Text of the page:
Solids from Features
Using attributes assigned to line features, the 3D viewer is able to construct 3D objects to model pipework or ducting. Image maps can also be assigned to the objects to better help describe their purpose.
The R attribute which describes how to construct the 3D object MUST be attached to the FIRST point on the feature.
The format of the attribute is as follows.
R=RADIUS,NUMBER OF OBJECTS & ORIENTATION & MODE
R=0.5 would create a 0.5m radius pipe about the feature with the attribute.
R=0.5,3 would create three 0.5m radius pipes centred horizontally about the feature with the attribute.
R=0.5,3V would create three 0.5m radius pipes centred vertically about the feature with the attribute.
R=0.5,3V,S would create three square ducts that could fit a 0.5m radius pipe inside them, centred vertically about the feature with the attribute.
R=0.5,3,S would create three square ducts that could fit a 0.5m radius pipe inside them, centred horizontally about the feature with the attribute.
T = Will align the top of the cylinder to string
B = Will align the bottom of cylinder to string
L = Will align left of cylinder to string
R = Will align right of cylinder to string
R=0.5,3VT would create three 0.5m radius pipes, the first of which has its Top touching and centred vertically about the feature with the attribute.
Solids from Shapes
Any Circular or Rectangular shape with an I= attribute on its first point can be turned into a 3D Solid in the model view. The I= should be set to the depth of the shape, this is assumed to be a positive depth from the level of the first point of the shape.
3D Shape Tab Controls.
In order to see all 3D objects, Strings, 3D Shapes and String Shapes must be enabled.
If there are any Objects available to render, then the String Shapes tab will be available. From here you can control the rendering mode used to display the objects, plus also adjust their opacity if needed.
The Export Pipework button allows the solids to be exported to either OBJ or 3DS files. Change the type of the file in the Save dialog in order to switch between the two file types. Note that any textures required for the shapes will also be copied to the same location as the outputted file. Note free packages such as MeshLab, are able to take these files and convert them into other solid model formats.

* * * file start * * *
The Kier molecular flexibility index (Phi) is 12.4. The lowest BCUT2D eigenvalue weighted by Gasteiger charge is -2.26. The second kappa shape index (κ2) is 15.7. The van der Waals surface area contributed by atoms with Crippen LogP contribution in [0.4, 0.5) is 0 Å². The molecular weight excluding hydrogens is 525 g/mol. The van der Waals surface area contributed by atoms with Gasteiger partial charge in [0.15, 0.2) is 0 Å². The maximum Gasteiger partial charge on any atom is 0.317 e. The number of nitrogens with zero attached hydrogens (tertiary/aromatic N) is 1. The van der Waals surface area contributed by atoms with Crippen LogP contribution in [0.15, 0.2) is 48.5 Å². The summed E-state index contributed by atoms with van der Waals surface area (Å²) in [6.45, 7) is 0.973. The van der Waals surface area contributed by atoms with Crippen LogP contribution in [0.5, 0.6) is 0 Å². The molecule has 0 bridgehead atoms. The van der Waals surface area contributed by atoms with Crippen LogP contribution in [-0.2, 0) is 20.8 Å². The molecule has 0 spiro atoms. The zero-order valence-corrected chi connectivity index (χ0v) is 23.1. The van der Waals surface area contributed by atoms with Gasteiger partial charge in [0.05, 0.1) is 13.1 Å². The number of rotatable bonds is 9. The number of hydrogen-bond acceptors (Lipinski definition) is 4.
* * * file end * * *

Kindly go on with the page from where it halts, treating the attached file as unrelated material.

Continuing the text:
The Enable Textures button will assign an image map to the shapes using the CODE NAME as the name of the texture to apply to the shape. So a CATV code will need an image called CATV saved into the textures folder before it can be applied to the CATV object. A button has been provided to make it easy to access this folder. Custom images are sometimes easier to create using word art in packages like MS WORD, then use the standard Windows SNIPPING tool to capture the word art and turn it into an image that can be saved to the Textures folder as a PNG or JPG file.
The image can also be specified via an IMG attribute either as a default value in the codetable for a particular code. Or, via an IMG attribute set on a point to change the image at a place along the feature. For example IMG=ABC would look for an image called ABC.PNG or JPG. Note that if the IMG attribute is setup as an attribute on the code. The the value of it can be set to be a choice list. That enables the image to be changed dynamically when digisitng in n4ce. Or if the codelist is then exported onto a data logger. The image can be specified during the survey.
The Tiling value controls how may time the image maps are swapped around the shapes. 4 is the ideal number as that maps correctly onto all four faces of a square duct. Future releases will allow this and other settings to be configured on a per feature bases with the addition of some more attribute values.